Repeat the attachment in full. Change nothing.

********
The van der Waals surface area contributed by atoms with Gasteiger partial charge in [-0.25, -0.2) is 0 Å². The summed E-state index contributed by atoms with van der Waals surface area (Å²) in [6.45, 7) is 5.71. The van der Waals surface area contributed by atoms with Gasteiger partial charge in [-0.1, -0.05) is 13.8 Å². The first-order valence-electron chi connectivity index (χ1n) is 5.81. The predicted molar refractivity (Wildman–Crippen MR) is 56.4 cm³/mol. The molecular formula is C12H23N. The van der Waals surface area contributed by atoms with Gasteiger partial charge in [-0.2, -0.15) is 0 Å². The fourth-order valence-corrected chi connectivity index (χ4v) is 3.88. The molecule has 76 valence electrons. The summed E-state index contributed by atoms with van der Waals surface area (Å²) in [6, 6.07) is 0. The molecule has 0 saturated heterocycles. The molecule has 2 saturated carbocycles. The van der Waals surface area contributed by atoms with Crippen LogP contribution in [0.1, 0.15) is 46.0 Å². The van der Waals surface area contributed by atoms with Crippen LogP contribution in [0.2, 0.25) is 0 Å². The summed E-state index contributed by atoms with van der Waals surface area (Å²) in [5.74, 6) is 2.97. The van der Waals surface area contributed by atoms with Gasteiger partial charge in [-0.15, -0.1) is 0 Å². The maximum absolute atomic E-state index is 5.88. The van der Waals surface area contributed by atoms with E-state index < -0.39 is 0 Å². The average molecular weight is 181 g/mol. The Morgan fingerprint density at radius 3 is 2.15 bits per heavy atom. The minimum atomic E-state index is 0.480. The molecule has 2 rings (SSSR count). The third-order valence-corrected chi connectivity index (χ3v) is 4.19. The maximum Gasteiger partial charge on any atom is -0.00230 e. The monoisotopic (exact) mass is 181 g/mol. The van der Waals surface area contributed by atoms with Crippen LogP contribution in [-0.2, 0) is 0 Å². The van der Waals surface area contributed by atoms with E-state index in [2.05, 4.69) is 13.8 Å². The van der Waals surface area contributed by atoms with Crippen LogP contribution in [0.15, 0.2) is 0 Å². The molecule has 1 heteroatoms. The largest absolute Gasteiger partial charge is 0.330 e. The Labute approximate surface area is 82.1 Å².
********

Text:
The van der Waals surface area contributed by atoms with Gasteiger partial charge in [-0.25, -0.2) is 0 Å². The summed E-state index contributed by atoms with van der Waals surface area (Å²) in [6.45, 7) is 5.71. The van der Waals surface area contributed by atoms with Gasteiger partial charge in [-0.1, -0.05) is 13.8 Å². The first-order valence-electron chi connectivity index (χ1n) is 5.81. The predicted molar refractivity (Wildman–Crippen MR) is 56.4 cm³/mol. The molecular formula is C12H23N. The van der Waals surface area contributed by atoms with Gasteiger partial charge in [-0.2, -0.15) is 0 Å². The fourth-order valence-corrected chi connectivity index (χ4v) is 3.88. The molecule has 76 valence electrons. The summed E-state index contributed by atoms with van der Waals surface area (Å²) in [6, 6.07) is 0. The molecule has 0 saturated heterocycles. The molecule has 2 saturated carbocycles. The van der Waals surface area contributed by atoms with Crippen LogP contribution in [0.1, 0.15) is 46.0 Å². The van der Waals surface area contributed by atoms with Crippen LogP contribution in [0.2, 0.25) is 0 Å². The summed E-state index contributed by atoms with van der Waals surface area (Å²) in [5.74, 6) is 2.97. The van der Waals surface area contributed by atoms with Gasteiger partial charge in [-0.15, -0.1) is 0 Å². The maximum absolute atomic E-state index is 5.88. The van der Waals surface area contributed by atoms with E-state index < -0.39 is 0 Å². The average molecular weight is 181 g/mol. The Morgan fingerprint density at radius 3 is 2.15 bits per heavy atom. The minimum atomic E-state index is 0.480. The molecule has 2 rings (SSSR count). The third-order valence-corrected chi connectivity index (χ3v) is 4.19. The maximum Gasteiger partial charge on any atom is -0.00230 e. The monoisotopic (exact) mass is 181 g/mol. The van der Waals surface area contributed by atoms with Crippen LogP contribution in [-0.2, 0) is 0 Å². The van der Waals surface area contributed by atoms with E-state index in [2.05, 4.69) is 13.8 Å². The van der Waals surface area contributed by atoms with Crippen LogP contribution in [0.15, 0.2) is 0 Å². The molecule has 1 heteroatoms. The largest absolute Gasteiger partial charge is 0.330 e. The Labute approximate surface area is 82.1 Å².